Text: Phil 4:10-19 Preached at Werribee Church of Christ 12/12/04
About 18 months ago, I told you about one of the most challenging expressions of Christian discipleship I’ve ever heard. And I’d like to remind you of it again this morning. I attended a conference here in Melbourne around about 1995, which was run by a team from YWAM. One of the key speakers was Loren Cunningham, the founder of YWAM. I don’t think I was the only one squirming in my seat as he spoke at much length about how to deal with money. He said: “If you ever get any money, the best thing you can do with it is give it away.” He didn’t mean give away a tenth of it or some of it, or what’s left of it .. he meant all of it.
And it was something far more than a nice idea he had for someone else to do. You wonder about that with preachers sometimes, don’t you .. I wonder with myself sometimes… But this wasn’t the buck-passing style of preaching – this was a message with integrity as well as punch. .. Just as we noted with Paul’s testimony last week, when he urged the Philippian believers to make rejoicing a habit – he was simply asking them to do what he had already done when he rejoiced that the Gospel was advancing as a result of his imprisonment.
Loren Cunningham’s challenge about money had just that kind of integrity. He described an extraordinary instance in YWAM’s own international ministry, in which they had been saving over many years to buy a ship to use for their ministry. .. Now please note, the word is “ship” – that’s not a rubber dinghy or a kayak or rowing boat .. something a bit bigger, like an ocean liner! .. like the Titanic only with a longer shelf-life and more buoyant prospects. I’ve been looking out for one in the Target Christmas catalogue, but somehow there just doesn’t seem to be a market for them among the Target clientele. A few too many digits before the decimal point, I think.
YWAM had almost saved all that they needed, when they learned that another Christian mission organisation (OM) had an urgent need to replace one of their ships. So they gave all that they’d saved away to OM.
One of the most extraordinary exercises I’ve heard of, of Jesus’ exhortation: (Mt 6:19-21) 19 “Do not store up for yourselves treasures on earth … 20 but store up for yourselves treasures in heaven … [And then he says] 21 For where your treasure is, there your heart will be also. Don’t store up treasure for now, store it up for eternity, store up what lasts, invest in glory…
A resident of Sanctuary Lakes died and went to heaven. He was greeted at the gates, and escorted to his new residence. On the way, they walked past many beautiful mansions and it looked just like his own street .. until finally they arrived at a weatherboard shack with rotting boards and a rusted roof. He was shocked, and said “Why am I being given a rundown hovel when all of these others have fine mansions?” St. Peter responded, “I’m afraid we did the best we could with the money you sent us.”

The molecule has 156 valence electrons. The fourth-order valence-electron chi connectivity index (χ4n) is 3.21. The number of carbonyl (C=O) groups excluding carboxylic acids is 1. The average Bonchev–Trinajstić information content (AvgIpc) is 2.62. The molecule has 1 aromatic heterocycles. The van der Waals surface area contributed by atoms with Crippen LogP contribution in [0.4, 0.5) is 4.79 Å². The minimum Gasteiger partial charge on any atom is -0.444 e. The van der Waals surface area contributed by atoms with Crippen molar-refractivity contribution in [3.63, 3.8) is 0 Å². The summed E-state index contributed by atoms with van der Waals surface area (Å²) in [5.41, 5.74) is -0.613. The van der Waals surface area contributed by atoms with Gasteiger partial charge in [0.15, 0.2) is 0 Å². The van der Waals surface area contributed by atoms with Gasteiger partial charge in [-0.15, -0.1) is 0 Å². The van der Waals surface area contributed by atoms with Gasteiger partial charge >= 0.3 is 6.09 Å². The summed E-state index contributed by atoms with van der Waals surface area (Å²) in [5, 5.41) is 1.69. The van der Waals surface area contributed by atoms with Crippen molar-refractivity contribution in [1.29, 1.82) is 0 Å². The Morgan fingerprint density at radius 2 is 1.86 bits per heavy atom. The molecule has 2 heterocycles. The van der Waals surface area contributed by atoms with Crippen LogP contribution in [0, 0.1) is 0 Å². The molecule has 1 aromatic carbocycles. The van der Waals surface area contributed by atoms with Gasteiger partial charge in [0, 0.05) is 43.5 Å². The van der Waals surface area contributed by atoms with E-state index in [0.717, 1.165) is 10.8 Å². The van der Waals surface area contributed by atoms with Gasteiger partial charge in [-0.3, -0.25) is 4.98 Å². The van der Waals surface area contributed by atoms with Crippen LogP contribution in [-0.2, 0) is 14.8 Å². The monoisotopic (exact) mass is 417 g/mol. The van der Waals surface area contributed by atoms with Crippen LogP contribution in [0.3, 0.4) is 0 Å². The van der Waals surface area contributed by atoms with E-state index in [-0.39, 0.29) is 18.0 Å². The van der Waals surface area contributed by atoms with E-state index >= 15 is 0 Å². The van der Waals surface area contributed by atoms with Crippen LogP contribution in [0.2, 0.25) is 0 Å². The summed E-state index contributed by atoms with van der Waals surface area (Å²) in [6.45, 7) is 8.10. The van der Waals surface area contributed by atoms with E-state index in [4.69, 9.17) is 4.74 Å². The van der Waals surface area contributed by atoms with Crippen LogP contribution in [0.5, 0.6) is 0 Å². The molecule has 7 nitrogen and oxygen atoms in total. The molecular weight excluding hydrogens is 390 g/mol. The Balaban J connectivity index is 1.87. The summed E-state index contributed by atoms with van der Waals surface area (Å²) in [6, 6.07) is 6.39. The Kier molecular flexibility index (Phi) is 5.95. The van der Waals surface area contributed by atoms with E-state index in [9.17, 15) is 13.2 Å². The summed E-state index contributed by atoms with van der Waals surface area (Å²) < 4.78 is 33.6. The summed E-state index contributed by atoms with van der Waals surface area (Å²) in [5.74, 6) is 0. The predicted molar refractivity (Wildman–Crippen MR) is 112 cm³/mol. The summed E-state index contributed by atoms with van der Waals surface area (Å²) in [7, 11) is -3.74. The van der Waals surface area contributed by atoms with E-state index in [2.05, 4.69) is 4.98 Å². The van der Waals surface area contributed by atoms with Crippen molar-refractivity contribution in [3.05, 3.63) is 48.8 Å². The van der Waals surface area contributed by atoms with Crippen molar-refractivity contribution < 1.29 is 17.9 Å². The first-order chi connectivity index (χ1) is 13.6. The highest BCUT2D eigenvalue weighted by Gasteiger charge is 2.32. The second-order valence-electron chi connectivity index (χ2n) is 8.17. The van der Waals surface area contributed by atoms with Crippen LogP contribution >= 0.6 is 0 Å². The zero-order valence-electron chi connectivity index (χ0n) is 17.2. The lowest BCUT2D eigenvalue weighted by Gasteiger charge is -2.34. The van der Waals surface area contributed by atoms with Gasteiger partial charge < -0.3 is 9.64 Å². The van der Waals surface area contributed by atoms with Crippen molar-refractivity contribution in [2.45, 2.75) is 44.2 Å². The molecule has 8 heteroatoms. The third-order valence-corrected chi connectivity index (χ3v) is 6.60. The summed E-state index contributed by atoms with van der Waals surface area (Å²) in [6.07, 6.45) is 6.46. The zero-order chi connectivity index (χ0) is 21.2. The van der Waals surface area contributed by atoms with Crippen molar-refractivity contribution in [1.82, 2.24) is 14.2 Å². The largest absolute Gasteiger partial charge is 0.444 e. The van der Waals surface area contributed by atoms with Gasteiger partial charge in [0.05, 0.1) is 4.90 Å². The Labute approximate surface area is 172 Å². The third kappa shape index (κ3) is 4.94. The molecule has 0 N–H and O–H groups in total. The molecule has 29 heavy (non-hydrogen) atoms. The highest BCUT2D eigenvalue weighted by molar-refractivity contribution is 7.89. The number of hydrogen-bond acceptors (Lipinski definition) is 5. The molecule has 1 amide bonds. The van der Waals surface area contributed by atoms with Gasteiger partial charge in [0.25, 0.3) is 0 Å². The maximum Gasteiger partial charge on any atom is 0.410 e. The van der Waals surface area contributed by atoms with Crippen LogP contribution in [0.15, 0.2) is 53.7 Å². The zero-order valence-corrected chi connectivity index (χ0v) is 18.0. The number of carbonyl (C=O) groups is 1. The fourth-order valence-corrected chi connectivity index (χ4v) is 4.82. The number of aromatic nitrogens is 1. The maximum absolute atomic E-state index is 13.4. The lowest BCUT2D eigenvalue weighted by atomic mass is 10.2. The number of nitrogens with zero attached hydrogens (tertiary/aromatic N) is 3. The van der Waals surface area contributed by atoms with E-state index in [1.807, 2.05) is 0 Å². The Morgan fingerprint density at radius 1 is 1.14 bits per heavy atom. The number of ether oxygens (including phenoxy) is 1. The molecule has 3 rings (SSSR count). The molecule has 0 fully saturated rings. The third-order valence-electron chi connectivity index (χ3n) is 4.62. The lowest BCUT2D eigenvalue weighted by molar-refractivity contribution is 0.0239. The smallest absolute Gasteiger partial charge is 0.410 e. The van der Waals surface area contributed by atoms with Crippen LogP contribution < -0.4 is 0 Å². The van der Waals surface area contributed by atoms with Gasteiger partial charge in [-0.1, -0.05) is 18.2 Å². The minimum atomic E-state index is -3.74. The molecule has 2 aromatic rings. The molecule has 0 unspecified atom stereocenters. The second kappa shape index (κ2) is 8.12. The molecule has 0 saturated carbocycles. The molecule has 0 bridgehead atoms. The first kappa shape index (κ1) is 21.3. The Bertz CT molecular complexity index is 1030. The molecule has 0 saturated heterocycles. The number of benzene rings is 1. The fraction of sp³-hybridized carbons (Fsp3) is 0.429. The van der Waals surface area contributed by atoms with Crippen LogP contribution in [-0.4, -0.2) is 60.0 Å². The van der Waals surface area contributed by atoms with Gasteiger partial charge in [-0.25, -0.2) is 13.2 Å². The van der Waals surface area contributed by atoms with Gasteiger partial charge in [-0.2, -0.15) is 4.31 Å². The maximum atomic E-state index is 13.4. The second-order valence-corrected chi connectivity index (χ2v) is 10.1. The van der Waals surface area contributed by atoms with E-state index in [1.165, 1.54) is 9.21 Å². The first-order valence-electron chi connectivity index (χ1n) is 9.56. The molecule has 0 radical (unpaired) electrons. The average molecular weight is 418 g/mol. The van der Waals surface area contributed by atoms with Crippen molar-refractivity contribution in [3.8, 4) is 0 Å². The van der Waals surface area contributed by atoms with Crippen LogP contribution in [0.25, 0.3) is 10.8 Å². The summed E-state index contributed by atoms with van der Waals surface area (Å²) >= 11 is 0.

Paul came to the closing lines of his letter to the church at Philippi, and expressed the same sentiment that Jesus taught. He commends them on their generosity in sharing practically and materially in support of him in his Gospel ministry, especially while in prison. But he says when you exercise generosity in sharing out of your material wealth, it’s not me who gets the chief benefit .. it’s you. He says 17 Not that I seek the gift, but I seek the profit that accumulates to your account. That’s God’s style of economics, and it doesn’t make a lot of natural sense. We thought last week in 4:7 about God’s kind of peace that doesn’t make much sense .. (Remember that? .. If you let God worry about your problems, then his peace that’s beyond understanding will post a guard over the thoughts of your mind and the passions of your heart, and fight off Satan’s assaults.)
Well now we’re discovering that God’s accounting practices don’t make much sense either. Look closely at what Paul says here: In verse 10 he says “I’m glad that you’ve finally had an opportunity to act on your concern for me.” But then he says in the next few sentences “I’d be content if nothing happened anyway.” (We’ll come back to that a bit later.) Then (v14) he returns to the matter of their practical kindness, commends them for it .. then he says “The profit will be yours”, and ends by saying (v19) “You’ll be rich with glory! .. God has so much glory stored up in Christ Jesus that as you generously invest in the Gospel he will meet all of your needs!” He mentions that their sacrificial generosity has satisfied his needs .. but he puts the final emphasis on their needs, and says those will be completely satisfied by God. So the more they give away, the more satisfied they’ll be.
Where’s the sense in that? You wouldn’t read that in the Financial Review, would you? The shareholders would make short work of the blue-chip company CEO who gave all the profits away as a growth strategy. (He’d get a good handshake, but that’s beside the point and it spoils the illustration.) .. But Paul says when what you’re investing in is the work of the Gospel, generosity pays dividends that by all natural logic shouldn’t occur. Not so very different, is it, from Loren Cunningham’s perspective: The best thing you can do with money/ wealth is give it away.